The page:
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Combining Airborne Photographs and Spaceborne SAR Data to Monitor Temperate Glaciers: Potentials and Limits

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13 Author(s)
Emmanuel Trouve ; Lab. d''Informatique, Syst., Univ. de Savoie, Annecy-le-Vieux ; Gabriel Vasile ; Michel Gay ; Lionel Bombrun
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Monitoring temperate glacier activity has become more and more necessary for economical and security reasons and as an indicator of the local effects of global climate change. Remote sensing data provide useful information on such complex geophysical objects, but they require specific processing techniques to cope with the difficult context of moving and changing features in high-relief areas. This paper presents the first results of a project involving four laboratories developing and combining specific methods to extract information from optical and synthetic aperture radar (SAR) data. Two different information sources are processed, namely: 1) airborne photography and 2) spaceborne C-band SAR interferometry. The difficulties and limitations of their processing in the context of Alpine glaciers are discussed and illustrated on two glaciers located in the Mont-Blanc area. The results obtained by aerial triangulation techniques provide digital terrain models with an accuracy that is better than 30 cm, which is compatible with the computation of volume balance and useful for precise georeferencing and slope measurement updating. The results obtained by SAR differential interferometry using European Remote Sensing Satellite images show that it is possible to measure temperate glacier surface velocity fields from October to April in one-day interferograms with approximately 20-m ground sampling. This allows to derive ice surface strain rate fields required to model the glacier flow. These different measurements are complementary to results obtained during the summer from satellite optical data and ground measurements that are available only in few accessible points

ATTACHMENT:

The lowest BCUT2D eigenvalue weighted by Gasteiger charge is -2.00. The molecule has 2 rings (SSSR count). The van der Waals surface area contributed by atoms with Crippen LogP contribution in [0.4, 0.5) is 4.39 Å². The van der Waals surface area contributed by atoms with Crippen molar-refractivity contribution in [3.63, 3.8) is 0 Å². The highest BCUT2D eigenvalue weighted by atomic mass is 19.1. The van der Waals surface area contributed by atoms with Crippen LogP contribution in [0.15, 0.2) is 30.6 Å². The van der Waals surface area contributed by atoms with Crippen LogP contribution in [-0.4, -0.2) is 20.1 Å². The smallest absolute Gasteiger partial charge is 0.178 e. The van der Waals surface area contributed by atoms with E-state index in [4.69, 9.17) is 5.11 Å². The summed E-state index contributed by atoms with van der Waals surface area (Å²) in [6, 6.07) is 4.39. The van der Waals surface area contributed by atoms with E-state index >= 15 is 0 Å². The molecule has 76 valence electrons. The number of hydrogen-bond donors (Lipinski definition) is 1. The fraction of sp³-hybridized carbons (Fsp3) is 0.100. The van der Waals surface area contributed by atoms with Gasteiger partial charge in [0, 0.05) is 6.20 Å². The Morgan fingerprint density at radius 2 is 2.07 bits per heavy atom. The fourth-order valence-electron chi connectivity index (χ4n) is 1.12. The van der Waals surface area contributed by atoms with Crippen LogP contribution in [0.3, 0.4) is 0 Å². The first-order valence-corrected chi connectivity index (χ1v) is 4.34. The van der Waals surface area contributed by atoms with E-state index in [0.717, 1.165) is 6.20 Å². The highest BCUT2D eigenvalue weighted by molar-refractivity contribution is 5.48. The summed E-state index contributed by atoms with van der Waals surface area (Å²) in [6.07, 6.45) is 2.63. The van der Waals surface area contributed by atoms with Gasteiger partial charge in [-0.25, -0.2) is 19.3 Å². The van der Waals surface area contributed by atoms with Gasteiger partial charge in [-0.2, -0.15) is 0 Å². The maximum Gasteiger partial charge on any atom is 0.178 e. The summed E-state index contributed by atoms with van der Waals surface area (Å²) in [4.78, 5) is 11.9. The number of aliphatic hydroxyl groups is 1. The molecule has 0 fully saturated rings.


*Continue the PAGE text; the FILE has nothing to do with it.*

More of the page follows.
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IEEE Transactions on Geoscience and Remote Sensing  (Volume:45 ,  Issue: 4 )